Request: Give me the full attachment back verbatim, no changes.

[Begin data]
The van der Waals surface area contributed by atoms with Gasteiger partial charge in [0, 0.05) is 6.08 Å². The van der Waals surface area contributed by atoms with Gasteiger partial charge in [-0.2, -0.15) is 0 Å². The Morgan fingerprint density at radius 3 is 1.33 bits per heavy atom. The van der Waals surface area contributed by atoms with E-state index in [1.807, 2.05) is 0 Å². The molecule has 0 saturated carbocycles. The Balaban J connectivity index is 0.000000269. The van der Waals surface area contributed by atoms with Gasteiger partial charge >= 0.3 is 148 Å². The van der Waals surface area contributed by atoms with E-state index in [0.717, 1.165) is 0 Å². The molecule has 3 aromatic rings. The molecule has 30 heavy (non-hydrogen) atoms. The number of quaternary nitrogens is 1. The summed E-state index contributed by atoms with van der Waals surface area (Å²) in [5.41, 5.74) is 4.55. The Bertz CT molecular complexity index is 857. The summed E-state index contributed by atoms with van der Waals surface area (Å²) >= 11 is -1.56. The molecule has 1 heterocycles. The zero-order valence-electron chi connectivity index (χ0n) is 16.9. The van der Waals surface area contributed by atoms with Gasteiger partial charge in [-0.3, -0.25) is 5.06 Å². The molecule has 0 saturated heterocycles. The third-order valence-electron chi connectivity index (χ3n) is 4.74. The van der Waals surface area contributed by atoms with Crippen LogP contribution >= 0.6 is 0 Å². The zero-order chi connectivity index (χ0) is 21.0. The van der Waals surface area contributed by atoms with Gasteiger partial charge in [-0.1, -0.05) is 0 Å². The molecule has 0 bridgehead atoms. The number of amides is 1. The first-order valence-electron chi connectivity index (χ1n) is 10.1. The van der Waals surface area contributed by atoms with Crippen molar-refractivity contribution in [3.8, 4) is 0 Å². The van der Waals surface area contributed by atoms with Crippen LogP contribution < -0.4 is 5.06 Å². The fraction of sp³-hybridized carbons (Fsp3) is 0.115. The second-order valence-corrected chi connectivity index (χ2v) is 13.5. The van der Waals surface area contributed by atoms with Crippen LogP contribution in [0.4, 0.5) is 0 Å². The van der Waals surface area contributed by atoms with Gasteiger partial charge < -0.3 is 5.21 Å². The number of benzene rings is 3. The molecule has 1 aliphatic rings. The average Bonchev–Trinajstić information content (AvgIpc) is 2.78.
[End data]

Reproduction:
The van der Waals surface area contributed by atoms with Gasteiger partial charge in [0, 0.05) is 6.08 Å². The van der Waals surface area contributed by atoms with Gasteiger partial charge in [-0.2, -0.15) is 0 Å². The Morgan fingerprint density at radius 3 is 1.33 bits per heavy atom. The van der Waals surface area contributed by atoms with E-state index in [1.807, 2.05) is 0 Å². The molecule has 0 saturated carbocycles. The Balaban J connectivity index is 0.000000269. The van der Waals surface area contributed by atoms with Gasteiger partial charge >= 0.3 is 148 Å². The van der Waals surface area contributed by atoms with E-state index in [0.717, 1.165) is 0 Å². The molecule has 3 aromatic rings. The molecule has 30 heavy (non-hydrogen) atoms. The number of quaternary nitrogens is 1. The summed E-state index contributed by atoms with van der Waals surface area (Å²) in [5.41, 5.74) is 4.55. The Bertz CT molecular complexity index is 857. The summed E-state index contributed by atoms with van der Waals surface area (Å²) >= 11 is -1.56. The molecule has 1 heterocycles. The zero-order valence-electron chi connectivity index (χ0n) is 16.9. The van der Waals surface area contributed by atoms with Gasteiger partial charge in [-0.3, -0.25) is 5.06 Å². The molecule has 0 saturated heterocycles. The third-order valence-electron chi connectivity index (χ3n) is 4.74. The van der Waals surface area contributed by atoms with Crippen LogP contribution >= 0.6 is 0 Å². The zero-order chi connectivity index (χ0) is 21.0. The van der Waals surface area contributed by atoms with Gasteiger partial charge in [-0.1, -0.05) is 0 Å². The molecule has 0 bridgehead atoms. The number of amides is 1. The first-order valence-electron chi connectivity index (χ1n) is 10.1. The van der Waals surface area contributed by atoms with Crippen molar-refractivity contribution in [3.8, 4) is 0 Å². The van der Waals surface area contributed by atoms with Crippen LogP contribution < -0.4 is 5.06 Å². The fraction of sp³-hybridized carbons (Fsp3) is 0.115. The second-order valence-corrected chi connectivity index (χ2v) is 13.5. The van der Waals surface area contributed by atoms with Crippen LogP contribution in [0.4, 0.5) is 0 Å². The van der Waals surface area contributed by atoms with Gasteiger partial charge < -0.3 is 5.21 Å². The number of benzene rings is 3. The molecule has 1 aliphatic rings. The average Bonchev–Trinajstić information content (AvgIpc) is 2.78.